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  1. CONFERENCE SUMMARY Compiled by David Beaty, Lars Borg, David Draper, Walter Kiefer, Jim Papike, Kevin Righter, Chip Shearer, Sue Smrekar, Jeff Taylor Correspondence author: Dave Beaty (JPL/Caltech),, 818-354-7968 CL#12-4839

  2. Top things we know about the martian mantle • Petrologic Character. • The martian mantle is richer in Fe (Mg# 75-80) and Na (0.5-0.9 wt. %) than Earth’s mantle (Mg# 89; 0.35 wt %, respectively). The martian mantle is oxidized (mostly IW±0.5 or so), with a restricted range in oxidation state (~IW-1 to ~IW+3) compared to early Earth (IW-2) and its later range of oxidation state (IW to IW+9). • The martian mantle has undergone a much more severe geochemical depletion than has the mantle of Earth. Key measure: The highest epsilon neodymium for Earth rocks is a little over +10; for Mars, it's +50 or more, representing a couple orders of magnitude of stronger depletion.

  3. Top things we know about the martian mantle • Origin. • Differentiation of the planet to form the mantle, and differentiation of the mantle itself, occurred as a result of fractional crystallization of a magma ocean. • The martian mantle is old: 4520 Ma. • Magma ocean differentiated very rapidly, tens of Ma. • Heterogeneity. The martian mantle is chemically extremely heterogeneous (by comparison to Earth’s mantle). Once the mantle formed it did not homogenize through mixing. • Thermal history. Due to its size, the martian mantle cooled more rapidly than Earth. The effects of the cooler temperature on volcanism were partially offset by a mantle composition that melts at lower temperature than Earth’s mantle. • Mantle Convection. Volcanism has been an important process throughout martian history, extending essentially to the present day.   The majority of martian volcanism is likely due to adiabatic decompression melting driven by mantle convection, possibly up to the present.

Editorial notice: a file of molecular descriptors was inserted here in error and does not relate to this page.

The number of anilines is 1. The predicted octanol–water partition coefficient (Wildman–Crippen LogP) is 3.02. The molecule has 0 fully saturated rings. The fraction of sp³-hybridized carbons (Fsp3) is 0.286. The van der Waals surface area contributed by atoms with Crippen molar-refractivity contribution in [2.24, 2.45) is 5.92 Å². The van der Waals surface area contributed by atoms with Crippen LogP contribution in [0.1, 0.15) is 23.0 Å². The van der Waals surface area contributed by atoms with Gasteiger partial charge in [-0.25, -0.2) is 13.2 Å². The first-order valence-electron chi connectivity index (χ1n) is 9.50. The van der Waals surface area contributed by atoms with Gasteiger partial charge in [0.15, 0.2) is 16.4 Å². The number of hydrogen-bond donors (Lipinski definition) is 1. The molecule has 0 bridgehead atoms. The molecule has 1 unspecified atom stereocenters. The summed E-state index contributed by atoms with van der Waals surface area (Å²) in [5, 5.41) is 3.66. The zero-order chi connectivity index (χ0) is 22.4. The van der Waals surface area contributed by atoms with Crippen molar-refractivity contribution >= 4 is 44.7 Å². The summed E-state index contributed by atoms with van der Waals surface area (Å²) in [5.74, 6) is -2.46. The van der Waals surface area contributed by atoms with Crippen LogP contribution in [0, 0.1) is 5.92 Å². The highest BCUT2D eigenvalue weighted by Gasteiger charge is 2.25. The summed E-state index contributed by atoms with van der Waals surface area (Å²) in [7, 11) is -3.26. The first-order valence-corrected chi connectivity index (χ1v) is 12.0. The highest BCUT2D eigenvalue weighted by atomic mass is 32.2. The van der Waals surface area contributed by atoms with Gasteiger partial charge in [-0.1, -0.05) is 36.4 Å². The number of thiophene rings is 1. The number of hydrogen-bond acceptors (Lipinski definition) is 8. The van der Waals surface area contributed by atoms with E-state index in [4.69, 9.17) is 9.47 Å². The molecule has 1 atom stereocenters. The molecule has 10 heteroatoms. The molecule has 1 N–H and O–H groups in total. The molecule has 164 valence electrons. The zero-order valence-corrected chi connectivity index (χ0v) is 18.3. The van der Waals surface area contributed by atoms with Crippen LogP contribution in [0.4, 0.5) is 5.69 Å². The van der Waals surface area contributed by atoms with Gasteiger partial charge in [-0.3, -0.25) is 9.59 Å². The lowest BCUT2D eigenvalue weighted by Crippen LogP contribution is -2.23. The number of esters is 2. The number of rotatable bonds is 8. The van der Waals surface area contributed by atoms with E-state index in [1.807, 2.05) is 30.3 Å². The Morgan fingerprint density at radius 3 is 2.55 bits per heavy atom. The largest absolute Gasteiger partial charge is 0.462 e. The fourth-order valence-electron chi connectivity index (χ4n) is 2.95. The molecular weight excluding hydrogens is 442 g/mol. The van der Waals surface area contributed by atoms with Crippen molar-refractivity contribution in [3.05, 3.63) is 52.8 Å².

4. 1. Origin, Age 1.2 Age = 4516 +15/-16 Ma (εNd)Terr. = -0.05 ± 0.06 (146Sm/144Sm)Ref = 0.0085 Slope =0.00124 ± 13 MSWD = 3.8 Tissint (Brennecka et al., 2012) 1.14196 1.0 1.14194 0.8 1.14192 0.6 1.14190 Nahklites/ Chassigny “Depleted” Subgroup (N=5) ε142Nd whole rock 142Nd/144Nd whole rock 0.4 1.14188 LA1, Dhf 378, NWA1068, NWA4468 (Symes & Borg, unpublished) 1.14186 0.2 “Intermediate” Subgroup (N=3) 1.14184 0.0 “Enriched” Subgroup (N=6) 1.14182 -0.2 Data from Brennecka et al., 2012; Borg et al., 1997 2003, Caro et al. 2009; Harper et al., 1995; Symes & Borg, unpublished) 1.14180 -0.4 0.15 0.17 0.19 0.21 0.23 0.25 0.27 0.29 147Sm/144Nd (source) From L. E. Borg, S. J. Symes, N. Marks, A. M. Gaffney, and C. K. Shearer

  5. 2 1 Olympus Mons Y98, QUE 94201 ALHA77005, LEW 88516 Shergotty, LA Increasing Phosphorus + REE Enriched Source / “Eclogite” Zone Intermediate Source Depleted Mantle / “Garnet Peridotite” Zone Mantle Petrology Magmas as mantle probes From J.J. Papike, P.V. Burger, C.K. Shearer and F.M. McCubbin

  6. Bulk Chemistry Considerations • Wänke and Dreibus bulk Mars composition model still quite good • Mars clearly enriched in FeO compared to Earth • K and other moderately volatile elements depleted by factors of a few cf CI chondrites • Highly volatile elements have roughly uniform depletions cf CI chondrites, 0.03 • Water content about the same as Earth (D/H also seems to be the same) Discussion: However, some major parts of the Earth’s mantle are wetter and in fact water is called upon as the main flux for melting From Jeff Taylor

  7. Mantle Oxidation State LAR 06319 (ol-phy) Shergotty Los Angeles Zagami RBT 04261 (ol-phy) EET (A) (ol-phy) EET (B) DaG 476 QUE 94201 fO2 estimates based on the pyroxene Eu oxybarometer indicate a range of mantle redox (~IW-1 to ~IW+2). From Mini Wadhwa

  8. Estimates of P-T of basalt formation • Inverse Experimental Modeling Approach • Meteorites: • Yamato 980459 (Musselwhite et al. 2006) • NWA 1068 (Filiberto et al. 2010) • Surface Basalts • Humphrey (Monders et al. 2007; Filiberto et al. 2008) • Fastball (Filiberto et al. 2010) • Geochemical Modeling • Ol-Melt Mg-exchange thermometry (Putirka 2005) • Surface Basalts (Filiberto & Dasgupta 2010) • Silica-activity in the melt barometery (Lee 2009) • Surface Basalts (Filiberto & Dasgupta 2010) • pMELTS calculations • NWA 5789 (Gross et al. 2011) • NWA 2990/5960/6234/6710 (Gross et al. submitted) • Early Mars mantle ~200K cooler than Early Earth From Justin Filiberto and RajdeepDasgupta